The first place we came across was selling crayfish fritters and garlic scallops, both shellfish locally sourced. There was already a crowd around the booth even if the festival had only been open for an hour. The transaction here typified what happened at all other food stalls. You paid at one station and picked up the order at another, with no claim ticket, relying entirely on the honor system. Nice. The scallops were cooked just right with their corals still attached, a great nosh. More ordinary were the fritters where the eggy batter overwhelmed the mud bugs. Both fritters and scallops were served between two slices of bread to avoid the use of paper plates presumably. We didn’t sample the seafood chowder, which other customers seemed to be gobbling up.

Janene McIllwrick's food pavilion

Janene McIllwrick’s food pavilion

Crayfish fritters

Crayfish fritters

Garlic scallops

Garlic scallops

Three restaurants were involved in a cook-off, though unclear how it was being conducted. Regardless, food was being sold by all three, including Isabel’s, where we purchased an order each of bruschetta and grilled lamb kafta.  The tomato-basil salad bruschetta was topped with a triangle of grilled haloumi cheese, a refreshing and excellent snack. A sloppy but tasty sandwich to eat was a pita garnished with lamb kafta, very thinly sliced ribbons of cucumber, tomato chutney and grilled red onions and garnished with too much of a tangy mint yogurt dressing.

Grilled Lamb Kofta

Grilled Lamb Kofta

bruschetta

Bruschetta

The Whitebait People pavilion was offering whitebait fritters. Since I first learned of whitebait on our first trip to New Zealand, I’d wanted to try some. The first encounter last July was not so impressive, sold by the shop that otherwise makes excellent fish and chips (Coppell Seafoods), probably pre-frozen patties that were thrown into the frying oil. Today’s was a better example of how Kiwis like theirs, in the form of fritters simply prepared. Sprinkled with salt and a squirt of lemon juice, it was fine, though not something I’d have to have again.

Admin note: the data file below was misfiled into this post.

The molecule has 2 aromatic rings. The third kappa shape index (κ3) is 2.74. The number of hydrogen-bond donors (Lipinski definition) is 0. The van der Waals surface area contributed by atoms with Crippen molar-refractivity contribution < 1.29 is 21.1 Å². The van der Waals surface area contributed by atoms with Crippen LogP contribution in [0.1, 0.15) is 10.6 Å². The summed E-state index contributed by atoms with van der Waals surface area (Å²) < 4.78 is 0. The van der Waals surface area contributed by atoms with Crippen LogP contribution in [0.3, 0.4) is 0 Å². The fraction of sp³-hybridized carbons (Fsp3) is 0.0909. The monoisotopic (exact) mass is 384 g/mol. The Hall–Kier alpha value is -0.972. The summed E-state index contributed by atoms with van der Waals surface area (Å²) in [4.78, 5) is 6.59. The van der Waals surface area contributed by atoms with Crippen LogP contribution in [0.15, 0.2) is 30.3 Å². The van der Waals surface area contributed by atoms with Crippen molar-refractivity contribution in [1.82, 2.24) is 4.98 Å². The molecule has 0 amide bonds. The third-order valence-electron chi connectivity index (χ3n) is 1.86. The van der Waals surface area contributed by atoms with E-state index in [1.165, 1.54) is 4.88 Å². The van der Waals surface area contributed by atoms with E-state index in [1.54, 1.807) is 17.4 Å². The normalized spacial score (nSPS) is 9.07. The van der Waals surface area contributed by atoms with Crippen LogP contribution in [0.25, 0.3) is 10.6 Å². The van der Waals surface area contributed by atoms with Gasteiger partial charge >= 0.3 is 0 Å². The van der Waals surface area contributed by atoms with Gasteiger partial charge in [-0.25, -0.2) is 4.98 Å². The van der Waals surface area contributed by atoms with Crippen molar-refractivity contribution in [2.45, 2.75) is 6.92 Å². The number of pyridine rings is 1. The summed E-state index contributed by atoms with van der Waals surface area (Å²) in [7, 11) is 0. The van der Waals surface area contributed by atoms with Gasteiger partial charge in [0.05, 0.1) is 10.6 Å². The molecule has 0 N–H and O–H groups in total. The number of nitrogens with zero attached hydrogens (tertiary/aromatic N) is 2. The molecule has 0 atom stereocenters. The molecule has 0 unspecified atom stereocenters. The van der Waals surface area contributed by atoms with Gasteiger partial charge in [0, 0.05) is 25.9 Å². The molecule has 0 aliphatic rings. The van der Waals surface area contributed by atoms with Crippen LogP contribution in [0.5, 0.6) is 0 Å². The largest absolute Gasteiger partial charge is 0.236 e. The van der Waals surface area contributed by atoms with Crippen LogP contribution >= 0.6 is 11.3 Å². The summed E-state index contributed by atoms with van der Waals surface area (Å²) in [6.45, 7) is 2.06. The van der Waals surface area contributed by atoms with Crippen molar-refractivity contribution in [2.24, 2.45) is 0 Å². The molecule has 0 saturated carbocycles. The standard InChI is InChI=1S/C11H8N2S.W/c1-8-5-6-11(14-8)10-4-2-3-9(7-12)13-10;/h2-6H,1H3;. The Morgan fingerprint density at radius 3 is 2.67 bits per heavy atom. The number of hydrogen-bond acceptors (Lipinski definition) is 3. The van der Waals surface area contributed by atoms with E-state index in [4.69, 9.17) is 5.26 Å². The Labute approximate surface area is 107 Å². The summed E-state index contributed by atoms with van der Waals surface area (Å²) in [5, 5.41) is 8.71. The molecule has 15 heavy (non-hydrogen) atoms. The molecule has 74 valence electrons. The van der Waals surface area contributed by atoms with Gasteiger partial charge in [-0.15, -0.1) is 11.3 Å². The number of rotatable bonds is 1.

Whitebait on the griddle

Whitebait on the griddle

Whitebait fritter

Whitebait fritter

At around 4pm, we piled back onto the bus to take us back to Christchurch, facing the same stiff winds that greeted us on arrival. At the rear of the coach was a group of boisterous, tanked revelers who eventually quieted down as we got halfway to town. All in all, a pleasant day spent in wine country, which would have been even better if I didn’t feel ripped off.

Mussel Bowl at Bayleaf (Coupeville, WA)


Among the many purveyors of mussel dishes for sale at the Penn Cove Musselfest was Bayleaf, a deli that ordinarily sells wine, cheese and other food items. In front of the store, a chef was preparing a large pan of mussels in a broth of chopped tomatoes, basil, garlic, ginger and other ingredients, a bowl of which we purchased and quickly ate up. Two slices of bread were used to soak up the delicious broth.

The chef at Bayleaf preparing its mussels

The chef at Bayleaf preparing mussels

Bayleaf
101 NW Coveland Street
Coupeville, WA 98239
360.678.6603
 

Penn Cove Boat Tour (Coupeville, WA)


I tend to take for granted the natural bounty we have here in the Pacific Northwest. I’m not alone either. This could be because the Seattle area is a highly developed, urban area where we have become physically and spiritually disconnected from our natural surroundings, here where mountain and sea are close at hand. Unless you spend time in the outdoors—and a significant number of Northwesterners do—you may not know more about what’s around you than anyone poring over the internet.

I digress. This is not a philosophical post but a lead-in to how sometimes it takes just a little effort to learn about a food available in your own backyard. Take the mussel for example, long regarded as garbage food in the West until the Belgians and French popularized them. With friends, we headed up north to Coupeville to be immersed in this bivalve at the annual Penn Cove Musselfest.

Other than stuffing our faces, what did we learn about mussels? The larvae after fertilization float around in the water until they reach 3 weeks of age, at which time they attach themselves to a surface. To assist, they exude a cement and their well-known threads. Once anchored, they never move, continuing to grow in situ. Gastronomically speaking, suffice it to say that favorable conditions in Penn Cove are responsible for the mussels’ sweet and plump meat and rapid growth.

Hungry starfish gather in hordes where mussels are plentiful

Hungry starfish gather in hordes where mussels are plentiful

The mollusk’s success here is primarily due to the efforts of Penn Cove Shellfish, LLC, a commercial enterprise that farms mussels in the nutrient-rich waters of Penn Cove. We took an hour-long boat tour of the commercial farming operations. We thought that favorable weather would stay with us on our early afternoon tour, but dark clouds moved in, the wind picked up and light precipitation ensued. The tour guide had lots of interesting information to pass along about the mussel and the company’s attempt to supply a growing market. Much of that information is available here.

The pier in Coupeville

The pier in Coupeville

Mussels at around 6 months are still rather small

Mussels at around 6 months are still rather small